Hoosiers: A New History of Indiana available on November 23 2015 from Amazon for 20.59
ISBN bar code 9780253013088 ξ2 registered November 23 2015
ISBN bar code 9780253013088 ξ1 registered April 24 2015
Product category is Book
Manufacturered by Indiana University Press
Product weight is 0 lbs.
Who are the people called Hoosiers? What are their stories? Two centuries ago, on the Indiana frontier, they were settlers who created a way of life they passed to later generations. They came to value individual freedom and distrusted government, even as they demanded that government remove Indians, sell them land, and bring democracy. Down to the present, Hoosiers have remained wary of government power and have taken care to guard their tax dollars and their personal independence. Yet the people of Indiana have always accommodated change, exchanging log cabins and spinning wheels for railroads, cities, and factories in the 19th century, automobiles, suburbs, and foreign investment in the 20th. The present has brought new issues and challenges, as Indiana's citizens respond to a rapidly changing world. James H. Madison's sparkling new history tells the stories of these Hoosiers, offering an invigorating view of one of America's distinctive states and the long and fascinating journey of its people.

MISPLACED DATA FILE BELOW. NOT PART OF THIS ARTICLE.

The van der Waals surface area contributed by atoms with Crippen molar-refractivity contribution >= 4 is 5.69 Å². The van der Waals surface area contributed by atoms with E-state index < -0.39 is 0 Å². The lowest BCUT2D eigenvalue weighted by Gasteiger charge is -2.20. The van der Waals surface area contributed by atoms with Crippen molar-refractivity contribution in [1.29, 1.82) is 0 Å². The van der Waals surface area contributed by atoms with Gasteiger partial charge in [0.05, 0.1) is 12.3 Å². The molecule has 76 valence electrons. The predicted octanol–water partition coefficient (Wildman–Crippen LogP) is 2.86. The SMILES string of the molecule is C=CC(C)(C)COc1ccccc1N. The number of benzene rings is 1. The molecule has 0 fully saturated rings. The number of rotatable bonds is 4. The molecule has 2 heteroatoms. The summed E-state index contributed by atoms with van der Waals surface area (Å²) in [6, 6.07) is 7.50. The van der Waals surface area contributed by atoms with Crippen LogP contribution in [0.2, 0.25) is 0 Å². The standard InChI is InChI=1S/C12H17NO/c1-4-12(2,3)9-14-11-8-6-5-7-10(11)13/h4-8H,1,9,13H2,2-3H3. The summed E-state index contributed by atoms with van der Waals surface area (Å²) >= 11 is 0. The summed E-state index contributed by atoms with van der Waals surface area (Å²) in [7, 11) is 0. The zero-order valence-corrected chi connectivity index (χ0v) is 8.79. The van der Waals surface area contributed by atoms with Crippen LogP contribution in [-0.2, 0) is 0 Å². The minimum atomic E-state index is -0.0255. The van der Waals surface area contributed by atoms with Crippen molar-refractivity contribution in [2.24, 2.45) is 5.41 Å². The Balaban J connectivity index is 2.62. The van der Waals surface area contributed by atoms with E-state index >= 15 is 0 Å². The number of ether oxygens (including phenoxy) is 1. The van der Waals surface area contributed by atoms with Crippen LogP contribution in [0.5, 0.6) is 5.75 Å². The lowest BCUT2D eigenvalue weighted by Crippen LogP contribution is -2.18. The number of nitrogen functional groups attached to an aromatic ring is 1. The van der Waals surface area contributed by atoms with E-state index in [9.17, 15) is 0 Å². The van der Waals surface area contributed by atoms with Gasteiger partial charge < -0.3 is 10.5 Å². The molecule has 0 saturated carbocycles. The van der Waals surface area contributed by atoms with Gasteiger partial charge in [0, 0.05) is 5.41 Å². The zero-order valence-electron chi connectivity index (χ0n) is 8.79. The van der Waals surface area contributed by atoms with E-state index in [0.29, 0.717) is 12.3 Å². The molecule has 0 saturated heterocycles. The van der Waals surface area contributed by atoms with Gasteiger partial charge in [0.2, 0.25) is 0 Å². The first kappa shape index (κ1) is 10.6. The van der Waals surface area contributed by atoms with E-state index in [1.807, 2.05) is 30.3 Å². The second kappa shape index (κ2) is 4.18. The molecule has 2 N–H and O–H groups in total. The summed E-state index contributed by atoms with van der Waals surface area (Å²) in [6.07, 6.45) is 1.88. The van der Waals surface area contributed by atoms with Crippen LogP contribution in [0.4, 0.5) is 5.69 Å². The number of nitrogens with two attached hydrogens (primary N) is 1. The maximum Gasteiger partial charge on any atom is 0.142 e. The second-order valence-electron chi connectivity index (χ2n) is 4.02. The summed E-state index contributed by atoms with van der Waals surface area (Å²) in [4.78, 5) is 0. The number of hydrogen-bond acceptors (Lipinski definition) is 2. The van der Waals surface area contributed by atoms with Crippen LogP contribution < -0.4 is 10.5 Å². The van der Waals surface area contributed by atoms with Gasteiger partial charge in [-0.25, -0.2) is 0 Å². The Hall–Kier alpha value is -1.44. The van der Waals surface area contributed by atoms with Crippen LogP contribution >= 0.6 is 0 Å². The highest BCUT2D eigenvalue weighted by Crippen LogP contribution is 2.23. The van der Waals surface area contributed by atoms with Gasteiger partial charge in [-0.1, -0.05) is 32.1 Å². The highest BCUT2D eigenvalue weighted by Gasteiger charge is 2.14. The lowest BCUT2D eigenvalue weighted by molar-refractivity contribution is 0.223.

A remarkably readable history. As a 50 year imported Hoosier and IU grad, I've absorbed a lot of local history, mostly by osmosis. But this book, remarkably well organized, gives a complete overview. Madison's inclusion of contributions of African Americans and women fill in chapters long ignored. His dealing with the Ku Klux Klan dominance of the state in the 1920s is illuminating. Excellent use of quotations have led me to read The Hoosier Schoolmaster, and ..
Prof. Madison says that, when it came time to revise his 1986 history of Indiana, The Indiana Way, he found that his new book, Hoosiers, couldn't be just an update but needed to present a major expansion in topics and knowledge. I think he succeeds in seeing Indiana both intimately and within a wide social and even ecological perspective.But the author also seems to want to address something bigger. The thing that's eating him seems to be, in my words, how it is that a socie..